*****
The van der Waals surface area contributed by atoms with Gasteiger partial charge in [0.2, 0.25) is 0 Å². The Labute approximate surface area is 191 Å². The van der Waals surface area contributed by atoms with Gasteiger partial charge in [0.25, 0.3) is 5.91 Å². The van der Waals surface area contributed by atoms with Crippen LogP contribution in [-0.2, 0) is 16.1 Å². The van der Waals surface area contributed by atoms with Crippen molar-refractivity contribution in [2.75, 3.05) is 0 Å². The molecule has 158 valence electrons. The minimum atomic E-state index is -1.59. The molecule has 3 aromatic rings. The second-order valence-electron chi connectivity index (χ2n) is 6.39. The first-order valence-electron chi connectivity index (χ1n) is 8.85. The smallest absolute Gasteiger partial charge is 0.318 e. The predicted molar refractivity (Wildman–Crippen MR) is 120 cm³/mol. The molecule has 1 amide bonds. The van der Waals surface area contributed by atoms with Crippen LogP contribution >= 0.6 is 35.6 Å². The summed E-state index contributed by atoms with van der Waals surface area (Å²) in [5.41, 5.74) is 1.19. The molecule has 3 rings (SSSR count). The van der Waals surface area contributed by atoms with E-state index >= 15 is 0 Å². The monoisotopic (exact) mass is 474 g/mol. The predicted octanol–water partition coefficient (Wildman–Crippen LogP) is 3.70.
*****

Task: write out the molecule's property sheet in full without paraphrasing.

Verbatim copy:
The van der Waals surface area contributed by atoms with Gasteiger partial charge in [0.2, 0.25) is 0 Å². The Labute approximate surface area is 191 Å². The van der Waals surface area contributed by atoms with Gasteiger partial charge in [0.25, 0.3) is 5.91 Å². The van der Waals surface area contributed by atoms with Crippen LogP contribution in [-0.2, 0) is 16.1 Å². The van der Waals surface area contributed by atoms with Crippen molar-refractivity contribution in [2.75, 3.05) is 0 Å². The molecule has 158 valence electrons. The minimum atomic E-state index is -1.59. The molecule has 3 aromatic rings. The second-order valence-electron chi connectivity index (χ2n) is 6.39. The first-order valence-electron chi connectivity index (χ1n) is 8.85. The smallest absolute Gasteiger partial charge is 0.318 e. The predicted molar refractivity (Wildman–Crippen MR) is 120 cm³/mol. The molecule has 1 amide bonds. The van der Waals surface area contributed by atoms with Crippen LogP contribution >= 0.6 is 35.6 Å². The summed E-state index contributed by atoms with van der Waals surface area (Å²) in [5.41, 5.74) is 1.19. The molecule has 3 rings (SSSR count). The van der Waals surface area contributed by atoms with E-state index >= 15 is 0 Å². The monoisotopic (exact) mass is 474 g/mol. The predicted octanol–water partition coefficient (Wildman–Crippen LogP) is 3.70.